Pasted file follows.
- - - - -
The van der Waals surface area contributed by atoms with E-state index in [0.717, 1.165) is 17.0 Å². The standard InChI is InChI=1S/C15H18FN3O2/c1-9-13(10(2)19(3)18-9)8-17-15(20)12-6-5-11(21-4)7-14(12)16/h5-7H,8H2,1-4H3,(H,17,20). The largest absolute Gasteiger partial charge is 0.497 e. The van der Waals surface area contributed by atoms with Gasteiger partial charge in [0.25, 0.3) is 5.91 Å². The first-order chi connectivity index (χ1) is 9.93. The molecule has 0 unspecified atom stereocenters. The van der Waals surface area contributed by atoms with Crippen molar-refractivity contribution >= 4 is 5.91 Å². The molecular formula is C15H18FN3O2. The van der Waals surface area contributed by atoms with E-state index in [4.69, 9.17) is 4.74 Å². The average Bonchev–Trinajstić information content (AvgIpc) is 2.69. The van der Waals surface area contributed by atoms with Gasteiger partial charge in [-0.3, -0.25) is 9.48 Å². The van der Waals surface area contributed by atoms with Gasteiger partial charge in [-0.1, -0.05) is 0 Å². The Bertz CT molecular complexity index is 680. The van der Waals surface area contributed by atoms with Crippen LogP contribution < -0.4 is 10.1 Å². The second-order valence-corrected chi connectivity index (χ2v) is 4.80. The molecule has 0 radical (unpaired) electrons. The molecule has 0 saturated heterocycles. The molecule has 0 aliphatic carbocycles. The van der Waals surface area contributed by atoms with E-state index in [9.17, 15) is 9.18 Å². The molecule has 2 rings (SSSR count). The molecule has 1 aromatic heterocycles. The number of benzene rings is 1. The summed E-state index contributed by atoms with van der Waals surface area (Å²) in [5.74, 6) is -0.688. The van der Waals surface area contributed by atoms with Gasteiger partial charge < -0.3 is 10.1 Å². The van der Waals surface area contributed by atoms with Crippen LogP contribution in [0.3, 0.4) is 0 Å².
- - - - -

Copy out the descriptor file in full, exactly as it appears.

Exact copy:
The van der Waals surface area contributed by atoms with E-state index in [0.717, 1.165) is 17.0 Å². The standard InChI is InChI=1S/C15H18FN3O2/c1-9-13(10(2)19(3)18-9)8-17-15(20)12-6-5-11(21-4)7-14(12)16/h5-7H,8H2,1-4H3,(H,17,20). The largest absolute Gasteiger partial charge is 0.497 e. The van der Waals surface area contributed by atoms with Gasteiger partial charge in [0.25, 0.3) is 5.91 Å². The first-order chi connectivity index (χ1) is 9.93. The molecule has 0 unspecified atom stereocenters. The van der Waals surface area contributed by atoms with Crippen molar-refractivity contribution >= 4 is 5.91 Å². The molecular formula is C15H18FN3O2. The van der Waals surface area contributed by atoms with E-state index in [4.69, 9.17) is 4.74 Å². The average Bonchev–Trinajstić information content (AvgIpc) is 2.69. The van der Waals surface area contributed by atoms with Gasteiger partial charge in [-0.3, -0.25) is 9.48 Å². The van der Waals surface area contributed by atoms with Gasteiger partial charge in [-0.1, -0.05) is 0 Å². The Bertz CT molecular complexity index is 680. The van der Waals surface area contributed by atoms with Crippen LogP contribution < -0.4 is 10.1 Å². The second-order valence-corrected chi connectivity index (χ2v) is 4.80. The molecule has 0 radical (unpaired) electrons. The molecule has 0 saturated heterocycles. The molecule has 0 aliphatic carbocycles. The van der Waals surface area contributed by atoms with E-state index in [9.17, 15) is 9.18 Å². The molecule has 2 rings (SSSR count). The molecule has 1 aromatic heterocycles. The number of benzene rings is 1. The summed E-state index contributed by atoms with van der Waals surface area (Å²) in [5.74, 6) is -0.688. The van der Waals surface area contributed by atoms with Gasteiger partial charge < -0.3 is 10.1 Å². The van der Waals surface area contributed by atoms with Crippen LogP contribution in [0.3, 0.4) is 0 Å².